How Not to Be Seduced by Billionaires

By: Marian Tee

The overall impact was phenomenal.

Wow was all I could think.

“Hello, Yanna. My name is Charli – without an E – and you will be reporting to me.” Her voice was very, very cultured, with the slightest hint of a French accent.

She was terrifying. I was tempted to run away, but only the prospect of working in my dream job kept me in place. I shook her hand gingerly and winced at the tiny tremble in my voice as I said, “Hello, Ms. Charli. I’d just like you to know how excited I am to work for you and the company.”

“Just Charli, ma belle.”

I nodded dumbly and gratefully took the seat she indicated with a wave of her well-manicured hand.

“Now, you know what Kastein company is?”

“Yes.” I recited what I learned from the Web, which was pretty much everything since I had a photographic memory. “It’s one of the fastest growing companies in Europe and North America. It specializes in real estate and entertainment. Mr. Erik Kastein concentrates on real estate while his son Constantijin Kastein concentrates on turning books and mangas into blockbuster movies and TV series.” I didn’t want to sound like I was trying to impress her or anything, even though I really was. I just wanted to make sure she knew I wasn’t taking this interview lightly.

“That’s right. Magnifique,” she murmured with a beautiful smile. “Now, we’ve hired you to be our marketing specialist.”

I blinked. “I thought you were just looking for a researcher.”

“True,” Charli replied. “But your research will be both textual and on-field. The thing is, we’re not really interested about where you’ve graduated, what your degree is, or even where you worked previously.”

I straightened at her words, now even more confused.

“What we were really interested about was your ability to meet business talents with your main passion. And that’s reading, no?”

It took me a while to adjust to her French, umm, verbal peculiarities. She said ‘no’, but what she really meant was ‘yes’…yes?

I finally nodded. “Err, yes, I love to read.”

Her face remained unsmiling as she asked, “But you can’t write to save your life, no?”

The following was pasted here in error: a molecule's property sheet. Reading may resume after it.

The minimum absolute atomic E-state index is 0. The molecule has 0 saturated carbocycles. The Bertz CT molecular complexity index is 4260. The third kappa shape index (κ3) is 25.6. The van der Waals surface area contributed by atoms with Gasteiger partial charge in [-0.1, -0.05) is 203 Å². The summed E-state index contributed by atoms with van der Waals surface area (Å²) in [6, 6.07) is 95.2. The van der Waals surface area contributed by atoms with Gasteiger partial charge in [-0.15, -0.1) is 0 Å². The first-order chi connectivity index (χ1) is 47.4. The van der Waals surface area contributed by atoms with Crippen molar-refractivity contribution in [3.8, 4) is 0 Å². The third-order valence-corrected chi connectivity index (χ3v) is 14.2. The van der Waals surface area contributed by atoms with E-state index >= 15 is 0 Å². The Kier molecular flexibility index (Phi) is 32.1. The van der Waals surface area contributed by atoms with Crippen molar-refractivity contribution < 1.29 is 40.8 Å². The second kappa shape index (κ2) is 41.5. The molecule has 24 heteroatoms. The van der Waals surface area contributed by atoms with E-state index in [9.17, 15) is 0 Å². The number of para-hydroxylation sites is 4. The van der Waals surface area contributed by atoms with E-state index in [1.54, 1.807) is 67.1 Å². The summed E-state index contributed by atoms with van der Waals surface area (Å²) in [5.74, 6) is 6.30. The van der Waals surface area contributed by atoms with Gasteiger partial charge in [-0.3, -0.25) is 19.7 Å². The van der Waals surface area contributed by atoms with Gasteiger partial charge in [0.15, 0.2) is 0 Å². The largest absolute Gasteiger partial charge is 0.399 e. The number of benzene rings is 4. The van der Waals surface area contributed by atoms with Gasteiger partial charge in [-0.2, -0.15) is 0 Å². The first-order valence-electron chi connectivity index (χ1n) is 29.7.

The way Charli said it made me wince, but it was true. “Yes.”

“And that’s why we need you. We are not interested in hiring writers. They are often biased and egoistical, often unable to appreciate anyone else’s writing over theirs. But you - you know how to judge books and writing without being a writer yourself and that’s why we need you.”

“I see.” But I didn’t.

“This is what you’d call a dream job, ma belle.”

I jerked in my seat at her words.

The words sounded eerie, more like a curse than a blessing.

Charli leaned close. “Your main job is to know and if you could, predict, what the trend in the market is right now regarding these materials. You need to look for projects worthy of international viewership. You have a blog, no?”

The sudden switch of subjects made my head whirl a bit but I nodded again.

“And you review works, there, no?”

“Yes.” Did she Google me too? How did she know so much about me?

“So I want you to do the same here, but only this time, you get heard.” She leaned back on her chair and looked at me with her naturally green and incredibly sharp eyes. “You will take the job, no?”

“I’d be crazy not to,” was all I could say.

Afterwards, Charli told me that I along with the two other applicants called back for a second interview yesterday had the same jobs. We would work as a team and individually, depending on necessity. The salary she quoted for me was standard pay in the industry, but she told me this could go higher in a short time, based on my performance. On the bright side, she did say I’d get free meals at work, excellent overtime pay when needed, and transportation allowance.

Mondays to Thursdays, I was required to report in office attire. Fridays were anything-goes. My work schedule would be from 8am to 5pm. No grace period. Oh, and one thing else, Charli reminded me as a post script — office romances were not allowed.

Déjà vu struck me for the second time, and I almost shivered at it.

Constantijin was still nowhere to be found when I finally walked out of the doors of Kastein, Inc. My phone rang just as I reached the other side of the street.


“Did you miss me, Yanna?”


It was him.


The whole world disappeared the moment I realized who I was talking to. People were constantly walking before me, drivers honking their horns, and there was even a construction crew a few feet away drilling into the cement, doing God knew what. But none of their noise reached my ears.

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